DI: Is your design being produced or used by another company, or do you plan to sell or lease the production rights or do you intent to produce your work yourself?
CS : Right now the design only is a Prototype and my blueprints. Producing the work myself is out of the question. Thew idea is to Sell the project or lease it to another company by getting royalties.

DI: What made you design this particular type of work?
CS : My desire to free myself from such an objective and pragmatic state of mind that said that Form follows function. I wanted to prove that not only I could come up with new innovative ideas, but that I could also be considered as a designer that produces beauty and that could poor emotion in his work as well.

DI: Where there any other designs and/or designers that helped the influence the design of your work?
CS : Thousands! I have many original Decorative Art Yearbooks of the 50´s and the 60´s even that used to belong to my grandfather, and are now in my hand. Other than that I have collected over the years many many design books, most of them being architecture, interior design and industrial design of mid twentieth century. I can´t say I took inspiration from just one. In fact when I drew the first lines, I had no reference in mind, but unconsciously, this is the result of an idea of scandinavian design after years and years of collecting images in my mind.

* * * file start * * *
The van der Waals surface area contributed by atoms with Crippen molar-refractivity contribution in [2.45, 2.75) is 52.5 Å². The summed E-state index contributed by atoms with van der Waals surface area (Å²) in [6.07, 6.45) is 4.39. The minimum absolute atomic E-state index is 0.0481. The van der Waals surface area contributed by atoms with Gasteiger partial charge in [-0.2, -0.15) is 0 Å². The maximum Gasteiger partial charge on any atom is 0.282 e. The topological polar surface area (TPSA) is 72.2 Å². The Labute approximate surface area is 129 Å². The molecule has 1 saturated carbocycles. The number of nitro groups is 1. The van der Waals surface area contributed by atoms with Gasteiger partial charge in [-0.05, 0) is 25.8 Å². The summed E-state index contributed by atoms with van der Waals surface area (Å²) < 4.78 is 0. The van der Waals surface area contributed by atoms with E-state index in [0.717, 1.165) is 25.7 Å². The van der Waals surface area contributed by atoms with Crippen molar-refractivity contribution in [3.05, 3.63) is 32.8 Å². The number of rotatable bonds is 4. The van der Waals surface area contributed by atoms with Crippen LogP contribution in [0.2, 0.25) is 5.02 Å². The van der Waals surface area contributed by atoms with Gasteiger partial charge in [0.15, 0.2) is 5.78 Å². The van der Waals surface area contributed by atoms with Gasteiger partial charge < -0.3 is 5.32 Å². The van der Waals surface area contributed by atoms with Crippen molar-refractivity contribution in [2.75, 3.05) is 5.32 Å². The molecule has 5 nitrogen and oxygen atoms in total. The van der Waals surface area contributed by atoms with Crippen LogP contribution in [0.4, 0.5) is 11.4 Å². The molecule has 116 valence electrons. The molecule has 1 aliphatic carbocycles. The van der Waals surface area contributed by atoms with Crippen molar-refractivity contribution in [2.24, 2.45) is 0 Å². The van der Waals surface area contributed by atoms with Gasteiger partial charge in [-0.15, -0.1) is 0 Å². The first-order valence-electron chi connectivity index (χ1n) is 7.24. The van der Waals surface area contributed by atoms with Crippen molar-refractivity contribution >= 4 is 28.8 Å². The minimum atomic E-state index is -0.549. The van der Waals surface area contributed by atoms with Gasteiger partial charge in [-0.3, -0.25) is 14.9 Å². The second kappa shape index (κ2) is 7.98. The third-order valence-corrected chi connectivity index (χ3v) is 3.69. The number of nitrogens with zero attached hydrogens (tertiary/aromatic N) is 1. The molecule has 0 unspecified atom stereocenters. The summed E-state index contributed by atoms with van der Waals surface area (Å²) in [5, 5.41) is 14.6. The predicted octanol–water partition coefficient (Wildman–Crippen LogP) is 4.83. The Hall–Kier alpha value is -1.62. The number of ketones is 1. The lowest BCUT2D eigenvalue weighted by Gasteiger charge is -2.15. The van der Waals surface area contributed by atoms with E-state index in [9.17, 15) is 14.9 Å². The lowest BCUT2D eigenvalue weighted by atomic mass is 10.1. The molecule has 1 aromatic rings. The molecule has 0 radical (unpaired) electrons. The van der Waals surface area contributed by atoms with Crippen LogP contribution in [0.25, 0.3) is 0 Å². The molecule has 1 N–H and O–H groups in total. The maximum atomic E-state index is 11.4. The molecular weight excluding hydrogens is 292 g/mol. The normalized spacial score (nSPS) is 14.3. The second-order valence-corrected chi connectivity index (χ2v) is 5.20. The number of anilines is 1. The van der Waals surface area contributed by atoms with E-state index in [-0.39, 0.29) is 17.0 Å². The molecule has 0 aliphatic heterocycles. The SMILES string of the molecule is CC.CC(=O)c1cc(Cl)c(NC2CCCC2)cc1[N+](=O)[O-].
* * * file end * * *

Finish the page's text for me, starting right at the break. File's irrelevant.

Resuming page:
DI: Who is the target customer for his design?
CS : Obviously people who search for simplicity, a certain nostalgia, and a sensitivity towards form.

DI: What sets this design apart from other similar or resembling concepts?
CS : This is probably the most difficult question asked to a designer when he doesn´t create something functionally innovative or aesthetically revealing, which is like in 95% of the cases.

DI: How did you come up with the name for this design? What does it mean?
CS : As I was sketching many forms in my notebook, this is the one that convinced me the most and accidentally resembled very much like the front legs of a Praying Mantis. Like most cases, the story of design names are disappointing. But the important thing is the product, not the name.

DI: Which design tools did you use when you were working on this project?
CS : First pencil and paper, followed by rhino to make the 3d model, and VRAY for the rendering. Finally, the prototype came up.

DI: What is the most unique aspect of your design?